The steak's good, he'll give Earth that, and the wine's a lot more refined than the rot-gut Geenis likes to sell on P78-094. Elizabeth's smaller than he remembers her being a galaxy ago, fragile, with fine-spun wrists, and Rodney's –
– watching him, he realizes, turning his head; watching him without a shred of embarrassment, studying him with a smile. John raises an eyebrow, and Rodney just shrugs, goes back to spearing roast potatoes and talking with his mouth full while John wipes his fingers on his napkin, scratches a spot just beneath his ribs where his skin's grown warm, and he has to be called by name twice before he realizes Elizabeth's asked him a question. He ducks his head, laughs it off, reaches for his wine glass and feels Rodney's knee press against his again.
They hear the explosion seven levels away, and there's a moment of pure, aching silence before organized pandemonium uncurls itself, the sleeping giant that's always dozing beneath their consoles, happy to be roused from the waiting air by their radio transmissions, flickering to life between a thousand lines of Ancient code.
For three hours there's nothing in John's head but the blistering necessity of command – a search and rescue to coordinate; security protocols observed; science escorts chosen, deployed; debris removed; a tally made of the dead. But then the strange, fragile quiet that only ever spreads in the aftermath of disaster claims each of them, one voice at a time, a deepening silence, footsteps muffled, conversations undertaken with such aching care that John wants to kick and curse just for the pleasure of breaking taboo.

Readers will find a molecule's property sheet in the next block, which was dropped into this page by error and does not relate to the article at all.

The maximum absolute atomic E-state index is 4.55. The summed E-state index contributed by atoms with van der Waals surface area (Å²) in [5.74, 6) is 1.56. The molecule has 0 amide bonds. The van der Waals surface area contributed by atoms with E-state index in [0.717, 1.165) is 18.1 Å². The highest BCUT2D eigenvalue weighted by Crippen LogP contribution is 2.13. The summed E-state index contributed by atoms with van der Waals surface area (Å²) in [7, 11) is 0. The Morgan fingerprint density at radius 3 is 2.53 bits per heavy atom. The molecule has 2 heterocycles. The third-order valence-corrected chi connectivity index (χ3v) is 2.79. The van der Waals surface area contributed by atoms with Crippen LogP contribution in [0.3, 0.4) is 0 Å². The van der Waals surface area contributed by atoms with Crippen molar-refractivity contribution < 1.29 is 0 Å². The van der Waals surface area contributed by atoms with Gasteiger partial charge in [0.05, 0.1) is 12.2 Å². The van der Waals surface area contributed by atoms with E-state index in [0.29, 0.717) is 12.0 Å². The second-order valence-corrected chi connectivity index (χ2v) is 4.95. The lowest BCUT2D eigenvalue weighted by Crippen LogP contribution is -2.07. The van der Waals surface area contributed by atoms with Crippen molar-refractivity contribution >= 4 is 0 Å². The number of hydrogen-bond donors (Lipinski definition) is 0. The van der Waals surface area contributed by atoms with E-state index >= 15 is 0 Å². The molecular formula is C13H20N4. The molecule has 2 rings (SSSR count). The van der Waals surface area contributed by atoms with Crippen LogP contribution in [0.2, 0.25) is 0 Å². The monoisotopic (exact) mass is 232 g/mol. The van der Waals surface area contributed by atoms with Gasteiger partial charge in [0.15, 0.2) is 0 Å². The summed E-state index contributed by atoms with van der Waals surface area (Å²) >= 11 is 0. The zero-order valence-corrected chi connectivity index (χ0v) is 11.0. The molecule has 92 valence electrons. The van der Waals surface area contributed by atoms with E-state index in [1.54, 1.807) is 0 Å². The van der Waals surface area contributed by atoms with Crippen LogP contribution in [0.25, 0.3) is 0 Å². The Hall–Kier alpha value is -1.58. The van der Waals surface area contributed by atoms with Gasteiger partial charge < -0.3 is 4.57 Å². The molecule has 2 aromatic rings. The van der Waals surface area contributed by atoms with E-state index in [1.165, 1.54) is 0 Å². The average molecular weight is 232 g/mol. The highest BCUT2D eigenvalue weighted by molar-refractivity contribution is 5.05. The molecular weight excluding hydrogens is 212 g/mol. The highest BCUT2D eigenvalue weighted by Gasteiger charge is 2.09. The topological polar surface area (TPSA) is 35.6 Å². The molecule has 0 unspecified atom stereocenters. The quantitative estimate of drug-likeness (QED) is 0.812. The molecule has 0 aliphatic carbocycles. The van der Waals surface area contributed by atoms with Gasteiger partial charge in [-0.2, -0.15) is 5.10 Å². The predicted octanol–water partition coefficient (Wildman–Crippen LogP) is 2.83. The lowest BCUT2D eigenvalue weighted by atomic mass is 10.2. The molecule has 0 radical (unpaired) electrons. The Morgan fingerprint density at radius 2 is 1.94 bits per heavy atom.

So he goes to find Rodney.
Radek's in infirmary bay four, his right arm broken, his left hand burned. There's some dispute about whether he'll regain sight in his clouded left eye, but he's awake and aware and grieving for McKenzie and Needham. John already knows chapter and verse, delivered in a soothing brogue, of how thoroughly Radek's blaming himself. But if Radek's despairing, Rodney's likely already four steps ahead by now.
He finds him on a balcony, level five, tower three, hands wrapped around the railing, body hunched against the wind. John says nothing, just moves to stand beside him, covers Rodney's hand with one of his own. There's a restless moment, the safety-valve spill of inertia's fury expressed in shuffled feet and thinning lips – then Rodney turns his hand over and slips his fingers between John's.
They stay outside until it's dark.
It's after eleven, and the corridors are all but empty, so it's safe, indulging in a little galling indecisiveness right outside Rodney's door. Yet something's wrong – John's every internal wire is crossed and his instincts have staged a wholesale reversal of their own free will. The empty air around him buzzes with threat and adrenaline stings bitter at the back of his throat. He thinks (without wanting to) of the anthropologists, their diligent recording of Athosian folktales, the metaphor and simile they find in ancient lore. And if asked, he'd have to talk about seventh grade math class and Jenny Lewis's algebraic mouth to explain the way his hands are starting to sweat and fuck, today marks the last time he's ever escorting social scientists off-world – he can't afford the therapy or the decisions he makes under those kind of circumstances in a puddlejumper one wormhole away from where Rodney's doing useful work. And when he finally swipes his hand over the sensor beside the door it's because he's double-dog-dared himself, and that says something really disturbing about his capacity for growth. The door opens and Rodney stands there, waiting, eyebrow raised, silent for once.
"I . . . " John's voice is low and strangled and even though he's only managed one syllable, he thinks he tortured it pretty good.
"Oh, for god's sake," Rodney says fondly, reaching to fist a hand in the fabric of John's shirt, pulling him forward, and their lips meet before either one can manage to close the door.